It wasn’t until about 30 years ago that I realized the reason my sinuses hurt, my nose was clogged or running, and my eyes were always red, itchy and watery at Christmastime was the big fir or pine tree invariably sitting in our living room. The other day I went into that fancy Uptown grocery store on the old streetcar tracks, passed through a throng of fresh trees and wreaths, got a whiff of that pungent forest scent so pleasurable to everybody but me, and remembered the days before our family resorted to — gasp — artificial greenery at this time of year.
At first we bought the plastic plant in the 10- or 12-foot size, attaching the limbs to a painted green wooden pole that served as the trunk. Later we got fake trees that not only looked better and were fully assembled, but had foliage capable of bending upward for storage after Santa had done his thing around them on Christmas Eve. The ones that came with lights permanently attached were my favorites, and for all I know you don’t even have to actually put all the decorations on them these days.
It’s been a while since I investigated, having discovered the perfect 3-foot-tall tree with lights already strung on and sitting in a cute red faux flower pot. I covered it with plaid bows made from that red, green and gold ribbon with flexible wire edges that you can coax back into shape if they get twisted or crushed, and — voila! Instant décor every Christmas. When it’s time to put it away, it slips — still sporting lights and bows — into a garbage bag and goes into the attic.
Oh, sweetie, don’t tell me I have no Yuletide spirit.
I’ll bet that your family — if you aren’t just barely out of high school or college — had one of those silver foil trees so popular in years gone by. Remember them? They came with decorations of baby pink or blue and some were attached to a sort of floodlight that shined through a revolving filter that turned them alternately either color. It’s hard to explain to those who’ve never seen one, and even I never descended to that level in my decorating.
When I was a kid, our Christmas trees were always cedar, which Mother preferred, and cut from Daddy’s land not far from our tiny village. Some folks had pines and I remember that one woman of our acquaintance brought home one with almost horizontal limbs and twigs upon which she layered cotton expertly cut to resemble snow. It was beautiful.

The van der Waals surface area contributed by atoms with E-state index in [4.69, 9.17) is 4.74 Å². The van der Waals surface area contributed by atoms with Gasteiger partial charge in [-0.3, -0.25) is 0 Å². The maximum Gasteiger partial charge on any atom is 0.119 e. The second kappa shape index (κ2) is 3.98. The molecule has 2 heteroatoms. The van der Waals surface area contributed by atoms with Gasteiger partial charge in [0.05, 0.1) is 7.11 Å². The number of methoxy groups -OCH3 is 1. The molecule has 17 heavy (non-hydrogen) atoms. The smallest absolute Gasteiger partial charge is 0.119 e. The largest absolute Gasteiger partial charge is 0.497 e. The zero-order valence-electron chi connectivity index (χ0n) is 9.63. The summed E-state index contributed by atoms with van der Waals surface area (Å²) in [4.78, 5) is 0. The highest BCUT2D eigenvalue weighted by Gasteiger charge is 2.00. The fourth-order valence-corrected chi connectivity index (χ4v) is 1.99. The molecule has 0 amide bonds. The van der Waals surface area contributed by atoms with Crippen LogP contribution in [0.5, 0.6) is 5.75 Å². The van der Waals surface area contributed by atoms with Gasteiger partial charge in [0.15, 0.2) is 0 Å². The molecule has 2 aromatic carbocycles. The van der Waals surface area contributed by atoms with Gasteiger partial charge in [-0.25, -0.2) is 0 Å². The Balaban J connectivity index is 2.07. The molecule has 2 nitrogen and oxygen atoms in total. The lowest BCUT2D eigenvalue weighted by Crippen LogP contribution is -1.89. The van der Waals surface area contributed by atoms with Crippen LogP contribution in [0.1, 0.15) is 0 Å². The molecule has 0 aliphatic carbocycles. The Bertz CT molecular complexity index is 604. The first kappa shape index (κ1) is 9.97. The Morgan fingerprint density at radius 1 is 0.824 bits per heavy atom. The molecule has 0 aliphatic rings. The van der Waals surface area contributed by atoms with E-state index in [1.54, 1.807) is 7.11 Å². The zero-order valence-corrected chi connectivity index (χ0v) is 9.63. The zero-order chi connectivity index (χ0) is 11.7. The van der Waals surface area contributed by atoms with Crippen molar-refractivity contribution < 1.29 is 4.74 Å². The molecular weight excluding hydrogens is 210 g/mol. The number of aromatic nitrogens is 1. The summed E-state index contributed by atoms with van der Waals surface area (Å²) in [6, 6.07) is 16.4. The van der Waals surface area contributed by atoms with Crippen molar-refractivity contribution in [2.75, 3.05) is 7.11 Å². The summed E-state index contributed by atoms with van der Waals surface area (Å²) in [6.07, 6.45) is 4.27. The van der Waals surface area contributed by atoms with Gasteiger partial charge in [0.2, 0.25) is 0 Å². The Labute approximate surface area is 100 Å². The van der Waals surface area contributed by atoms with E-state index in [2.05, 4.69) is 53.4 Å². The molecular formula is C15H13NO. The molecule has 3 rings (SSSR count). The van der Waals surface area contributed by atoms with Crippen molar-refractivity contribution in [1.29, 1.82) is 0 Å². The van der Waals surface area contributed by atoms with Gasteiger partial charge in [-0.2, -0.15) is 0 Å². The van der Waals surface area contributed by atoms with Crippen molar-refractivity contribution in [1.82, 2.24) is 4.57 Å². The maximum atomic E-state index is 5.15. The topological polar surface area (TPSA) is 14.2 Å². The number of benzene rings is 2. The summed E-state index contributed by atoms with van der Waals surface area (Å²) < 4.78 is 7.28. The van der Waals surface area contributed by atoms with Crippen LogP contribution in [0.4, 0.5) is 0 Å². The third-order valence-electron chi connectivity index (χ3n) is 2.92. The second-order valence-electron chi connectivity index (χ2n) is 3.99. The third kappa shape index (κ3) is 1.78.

The lights on our trees back then were always multi-colored and you had to check them out about 10 days before Christmas every year to make sure they were all working. The string wouldn’t shine if even one bulb was broken and it had to be located and replaced. Christmas lights seemed to be much more fragile back in those days and were a hassle to handle; daddies inclined to cuss often had to curb their tongues before they finished the aggravating process of getting them ready for the current season.
Somewhere along the years — before or after the pink and blue and silver trees — we got those bubble lights that tried to stage a comeback last year. Remember them? They were glass tubes about 3 inches long through which a fluid bubbled, turning different colors. Everybody had them for indoors at one time, but I don’t know whether they’ve caught back on. Then those little white lights like the ones on my latest tree came into vogue.
Folks didn’t light up the outsides of their houses when I was a child. You could buy those little electric “candles” to put inside your windows but that was about all.
Then, when our youngsters were in kindergarten, what I sarcastically called the “bar and grill” look started happening. Christmas decorators began putting strings of red, green and white lights along their roof lines and maybe outlining their doors with them. Sometimes they flashed hypnotically on and off, on and off, on and off.
Once I visited a woman who drove in our daughter’s carpool and remarked that she hadn’t put any up. “Didn’t you know that we’re Jewish?” she said.
I told her that I had just admired their good taste.
Bettye Anding is a former editor of The Times Picayune Living section, for which she wrote Silver Threads until her retirement. Email her at email@example.com.